Dom jumps to his feet, almost overbalancing. Without vision, nothing quite seems to be as it should anymore—not his body, not the world around him.

He’s shivering outside the cocoon of down and nylon, away from Billy’s warmth. It’s getting colder, the heat leeching out of the earth. Dom feels small again, terribly small, blind and alone in the dark with the vast invisible indigo arch of the sky pressing down upon him. He’d like to sit with his face to the fire (efficiently lighted by Sean when they first set up camp), and all the shadows behind him, but he’s afraid he’ll stumble and fall into the flames, so that the others have to drag him out and douse him. Then he’ll be horribly scarred as well as shit-scared and blind, and the sensible thing would be to just leave him in the desert and let the coyotes eat him, and the buzzards, and the crows.

Only the thought of crows makes Dom shiver, and he sits down quickly on the ground again, telling himself he’s talking a load of bloody shite, even if it is just inside his own muddled head--and look, here he is, safe and sound already, safe and sound.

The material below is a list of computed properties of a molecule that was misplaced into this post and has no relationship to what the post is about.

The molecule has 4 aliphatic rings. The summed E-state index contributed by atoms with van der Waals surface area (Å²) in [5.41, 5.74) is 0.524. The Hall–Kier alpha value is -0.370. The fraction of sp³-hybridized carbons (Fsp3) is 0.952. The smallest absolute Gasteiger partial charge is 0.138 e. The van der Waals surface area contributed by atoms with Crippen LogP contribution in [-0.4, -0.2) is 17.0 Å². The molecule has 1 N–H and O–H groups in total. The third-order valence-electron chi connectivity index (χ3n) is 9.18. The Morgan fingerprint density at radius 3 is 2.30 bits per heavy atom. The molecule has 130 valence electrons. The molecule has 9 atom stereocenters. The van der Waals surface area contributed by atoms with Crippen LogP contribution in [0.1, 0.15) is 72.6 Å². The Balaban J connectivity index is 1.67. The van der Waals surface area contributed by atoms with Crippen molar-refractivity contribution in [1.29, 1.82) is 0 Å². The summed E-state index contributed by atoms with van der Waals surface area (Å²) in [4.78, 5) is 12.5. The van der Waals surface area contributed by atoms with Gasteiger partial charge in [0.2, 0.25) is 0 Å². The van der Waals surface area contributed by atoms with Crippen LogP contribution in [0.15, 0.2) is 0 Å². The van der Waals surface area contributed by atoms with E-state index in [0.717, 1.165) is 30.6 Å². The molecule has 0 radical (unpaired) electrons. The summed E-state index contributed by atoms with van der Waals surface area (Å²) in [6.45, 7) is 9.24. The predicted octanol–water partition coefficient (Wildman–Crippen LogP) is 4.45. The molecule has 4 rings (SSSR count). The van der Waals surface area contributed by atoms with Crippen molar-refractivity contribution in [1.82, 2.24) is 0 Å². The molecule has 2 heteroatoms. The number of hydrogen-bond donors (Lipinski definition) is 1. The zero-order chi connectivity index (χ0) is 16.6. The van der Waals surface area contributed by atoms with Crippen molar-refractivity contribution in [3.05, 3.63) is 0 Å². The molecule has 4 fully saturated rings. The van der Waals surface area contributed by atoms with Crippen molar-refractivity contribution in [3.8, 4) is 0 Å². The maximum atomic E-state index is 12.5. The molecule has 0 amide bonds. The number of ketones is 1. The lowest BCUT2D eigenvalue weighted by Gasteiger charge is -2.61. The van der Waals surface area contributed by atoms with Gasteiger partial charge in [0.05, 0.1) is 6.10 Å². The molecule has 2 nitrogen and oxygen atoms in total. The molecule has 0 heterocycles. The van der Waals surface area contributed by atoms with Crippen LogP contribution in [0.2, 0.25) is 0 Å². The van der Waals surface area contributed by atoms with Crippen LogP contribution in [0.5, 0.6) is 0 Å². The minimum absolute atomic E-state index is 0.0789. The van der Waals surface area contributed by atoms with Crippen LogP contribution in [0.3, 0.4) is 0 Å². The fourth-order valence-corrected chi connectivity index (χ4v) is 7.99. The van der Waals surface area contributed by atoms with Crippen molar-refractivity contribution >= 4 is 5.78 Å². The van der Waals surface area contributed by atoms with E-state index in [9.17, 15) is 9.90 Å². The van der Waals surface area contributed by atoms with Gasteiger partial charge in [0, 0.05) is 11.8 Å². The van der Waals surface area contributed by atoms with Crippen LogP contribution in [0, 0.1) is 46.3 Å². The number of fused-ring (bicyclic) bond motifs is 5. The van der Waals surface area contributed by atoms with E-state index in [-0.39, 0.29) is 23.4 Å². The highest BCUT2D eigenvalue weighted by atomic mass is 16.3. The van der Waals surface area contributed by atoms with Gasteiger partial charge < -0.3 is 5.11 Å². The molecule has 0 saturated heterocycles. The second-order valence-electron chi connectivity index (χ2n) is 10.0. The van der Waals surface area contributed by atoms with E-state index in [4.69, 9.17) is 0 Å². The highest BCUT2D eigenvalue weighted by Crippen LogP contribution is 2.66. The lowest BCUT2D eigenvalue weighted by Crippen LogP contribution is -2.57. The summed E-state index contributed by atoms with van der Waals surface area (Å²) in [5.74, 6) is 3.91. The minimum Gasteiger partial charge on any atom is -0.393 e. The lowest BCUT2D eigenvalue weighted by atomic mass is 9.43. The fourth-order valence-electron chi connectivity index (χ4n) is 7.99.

Dom stretches out his hands toward warmth and finds the fire’s quite close by, though not dangerously so. He’s fine. He’s well and fine, and the one thing he needs not to do is wake the others, because they’re as exhausted as he is, the only difference being that they’re able to sleep when he can’t. He’s damned if he’ll deprive them of their rest merely to keep himself from feeling so absolutely goddamn desolate.

It’s the only escape, isn’t it? Sleep. Dreaming. The only way to see people they love, hear voices inside their heads that will fade too soon, until the words are left, maybe, but not the tone, not the love, not the laughter.

Only dry words like leaves drifting down from trees in autumn.

He’s so bloody lonely he can scarcely stand it, and Dom never expected to feel that way, not when Billy’s so near.